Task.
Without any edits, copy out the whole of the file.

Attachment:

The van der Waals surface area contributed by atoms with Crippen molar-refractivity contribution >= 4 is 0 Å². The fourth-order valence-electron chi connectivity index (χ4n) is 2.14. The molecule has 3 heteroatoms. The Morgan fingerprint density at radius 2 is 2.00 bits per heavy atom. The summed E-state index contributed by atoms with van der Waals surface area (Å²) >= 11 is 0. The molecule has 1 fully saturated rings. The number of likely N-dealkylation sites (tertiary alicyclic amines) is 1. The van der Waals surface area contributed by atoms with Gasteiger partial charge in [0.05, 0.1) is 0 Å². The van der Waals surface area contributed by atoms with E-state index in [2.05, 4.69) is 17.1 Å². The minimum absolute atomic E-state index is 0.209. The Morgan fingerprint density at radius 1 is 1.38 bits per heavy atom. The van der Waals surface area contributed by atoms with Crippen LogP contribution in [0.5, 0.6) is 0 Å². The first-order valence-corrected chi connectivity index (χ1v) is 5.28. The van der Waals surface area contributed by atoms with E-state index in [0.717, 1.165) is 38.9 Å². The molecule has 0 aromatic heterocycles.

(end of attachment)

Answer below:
The van der Waals surface area contributed by atoms with Crippen molar-refractivity contribution >= 4 is 0 Å². The fourth-order valence-electron chi connectivity index (χ4n) is 2.14. The molecule has 3 heteroatoms. The Morgan fingerprint density at radius 2 is 2.00 bits per heavy atom. The summed E-state index contributed by atoms with van der Waals surface area (Å²) >= 11 is 0. The molecule has 1 fully saturated rings. The number of likely N-dealkylation sites (tertiary alicyclic amines) is 1. The van der Waals surface area contributed by atoms with Gasteiger partial charge in [0.05, 0.1) is 0 Å². The van der Waals surface area contributed by atoms with E-state index in [2.05, 4.69) is 17.1 Å². The minimum absolute atomic E-state index is 0.209. The Morgan fingerprint density at radius 1 is 1.38 bits per heavy atom. The van der Waals surface area contributed by atoms with Crippen LogP contribution in [0.5, 0.6) is 0 Å². The first-order valence-corrected chi connectivity index (χ1v) is 5.28. The van der Waals surface area contributed by atoms with E-state index in [0.717, 1.165) is 38.9 Å². The molecule has 0 aromatic heterocycles.